Our five faves of the moment: 'The Heat,' 'Crossroads: Willie Nelson,' 'World War Z,' more

  • Updated: June 28, 2013 - 3:20 PM
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Sandra Bullock and Melissa McCarthy in “The Heat.”

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1 At a screening of “The Heat,” the guys were roaring louder than the women, proving that this buddy-cop movie is no pink-ghetto chick flick. Melissa McCarthy kills as a bawdy Boston detective with uptight FBI agent Sandra Bullock as her perfect foil. It’s another raunchy success for “Bridesmaids” director Paul Feig, master of good and dirty girlfriend fun.

2 Willie Nelson seems to have a TV tribute concert thrown in his honor every couple of years. But few have come off as fun and just plain cool as CMT’s “Crossroads: Willie Nelson & Friends From Third Man Records.” At his vintage Nashville record shop, Jack White hosted Willie for his 80th birthday and sang “The Red Headed Stranger.” Other guests included Neil Young, Norah Jones, Leon Russell, Jamey Johnson, Ashley Monroe and Sheryl Crow, who shared Kris Kristofferson’s sage advice: “Don’t try to sing with Willie. Try to sing louder than Willie.” www.cmt.com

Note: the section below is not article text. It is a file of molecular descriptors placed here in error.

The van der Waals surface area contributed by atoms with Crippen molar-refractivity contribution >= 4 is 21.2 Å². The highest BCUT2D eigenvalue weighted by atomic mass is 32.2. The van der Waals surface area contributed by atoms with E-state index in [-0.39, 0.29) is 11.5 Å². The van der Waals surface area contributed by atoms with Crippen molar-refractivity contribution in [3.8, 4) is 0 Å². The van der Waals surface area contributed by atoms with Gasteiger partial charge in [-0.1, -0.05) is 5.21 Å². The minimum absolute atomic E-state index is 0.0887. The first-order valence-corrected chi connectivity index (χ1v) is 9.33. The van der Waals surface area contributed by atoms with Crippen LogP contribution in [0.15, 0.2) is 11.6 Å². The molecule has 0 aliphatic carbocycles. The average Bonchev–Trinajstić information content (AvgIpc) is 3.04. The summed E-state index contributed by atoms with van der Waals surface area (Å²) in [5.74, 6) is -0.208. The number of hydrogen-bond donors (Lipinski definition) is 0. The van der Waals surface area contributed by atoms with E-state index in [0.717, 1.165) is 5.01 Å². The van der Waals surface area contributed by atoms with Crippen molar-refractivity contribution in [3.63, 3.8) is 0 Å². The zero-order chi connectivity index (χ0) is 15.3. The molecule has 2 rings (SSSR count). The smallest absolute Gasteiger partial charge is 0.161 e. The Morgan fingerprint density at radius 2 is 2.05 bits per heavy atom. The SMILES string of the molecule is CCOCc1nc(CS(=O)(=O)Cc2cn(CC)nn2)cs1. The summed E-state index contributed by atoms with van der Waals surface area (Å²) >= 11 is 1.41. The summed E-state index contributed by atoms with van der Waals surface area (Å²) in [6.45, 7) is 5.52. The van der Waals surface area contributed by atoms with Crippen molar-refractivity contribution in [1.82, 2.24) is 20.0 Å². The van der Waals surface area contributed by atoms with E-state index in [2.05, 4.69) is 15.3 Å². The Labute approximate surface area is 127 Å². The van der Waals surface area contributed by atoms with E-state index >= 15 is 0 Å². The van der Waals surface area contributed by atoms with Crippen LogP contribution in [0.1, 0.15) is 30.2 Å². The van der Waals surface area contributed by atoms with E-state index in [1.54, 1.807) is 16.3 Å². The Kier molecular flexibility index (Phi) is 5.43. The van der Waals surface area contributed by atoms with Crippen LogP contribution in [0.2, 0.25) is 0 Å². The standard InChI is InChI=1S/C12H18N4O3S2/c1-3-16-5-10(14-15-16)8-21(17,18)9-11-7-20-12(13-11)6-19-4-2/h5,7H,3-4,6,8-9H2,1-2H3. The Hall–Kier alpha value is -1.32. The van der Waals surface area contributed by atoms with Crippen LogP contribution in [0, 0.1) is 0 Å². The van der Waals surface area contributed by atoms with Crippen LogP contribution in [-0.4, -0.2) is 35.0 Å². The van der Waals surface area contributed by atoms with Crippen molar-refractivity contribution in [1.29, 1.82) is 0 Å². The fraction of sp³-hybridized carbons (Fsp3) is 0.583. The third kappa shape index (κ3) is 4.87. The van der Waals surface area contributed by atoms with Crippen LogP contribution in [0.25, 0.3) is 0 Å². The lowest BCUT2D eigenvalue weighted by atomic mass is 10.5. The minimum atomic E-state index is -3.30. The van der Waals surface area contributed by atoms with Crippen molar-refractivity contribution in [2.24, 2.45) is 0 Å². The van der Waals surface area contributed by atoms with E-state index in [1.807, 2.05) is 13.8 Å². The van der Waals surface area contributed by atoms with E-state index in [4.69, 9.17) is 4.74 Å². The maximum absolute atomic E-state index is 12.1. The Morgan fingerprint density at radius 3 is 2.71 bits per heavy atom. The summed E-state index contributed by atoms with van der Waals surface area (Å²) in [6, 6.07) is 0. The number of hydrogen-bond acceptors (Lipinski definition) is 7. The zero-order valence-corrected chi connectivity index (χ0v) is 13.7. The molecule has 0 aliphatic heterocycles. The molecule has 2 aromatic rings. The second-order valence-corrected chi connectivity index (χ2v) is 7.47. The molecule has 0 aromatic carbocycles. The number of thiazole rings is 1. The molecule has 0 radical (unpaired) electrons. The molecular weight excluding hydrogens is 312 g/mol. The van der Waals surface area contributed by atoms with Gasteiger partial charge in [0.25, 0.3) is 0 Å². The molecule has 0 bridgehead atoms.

3 Fast, furious and ferocious, “World War Z” proves there’s plenty of bite left in zombie cinema. With its megastar leading man, globe-spanning locations, state-of-the-art special effects and stratospheric budget, it’s the most ambitious, extravagant portrayal of holocaust horror to date. It’s a familiar story (mystery virus, social collapse, pitched battles with hideous, rotting, cannibal ghouls), but star/producer Brad Pitt and director Marc Forster treat their disaster epic with sinister grandeur. Think “Zombie Dark Thirty.”

4 The McKnight Foundation’s grant money was smartly spent on four ceramicists on display at Northern Clay Center in Minneapolis. Brian Boldon’s gorgeous room-sized installation consists of elegant steel shafts threaded with ceramic tubes onto which he has transfer-printed nighttime photos of cattails and rice grass. They’re pure poetry in a midnight-blue gallery. Ursula Hargens’ colorful tile alphabets, Janet Williams’ 3-D maps and Edith Garcia’s enigmatic figures push ceramics into strange, always fascinating, new territory. www.northernclaycenter.org

5 Amanda Knox, whose murder conviction of her college roommate was reversed by a higher Italian court in 2011 after she spent four years in prison, has written “Waiting to Be Heard,” passionately arguing her innocence and positing her theories of why she and her Italian boyfriend were convicted. We can’t imagine anyone writing with such clarity, passion and detail if she were guilty. The kicker: The Italians want her back for a retrial.





 

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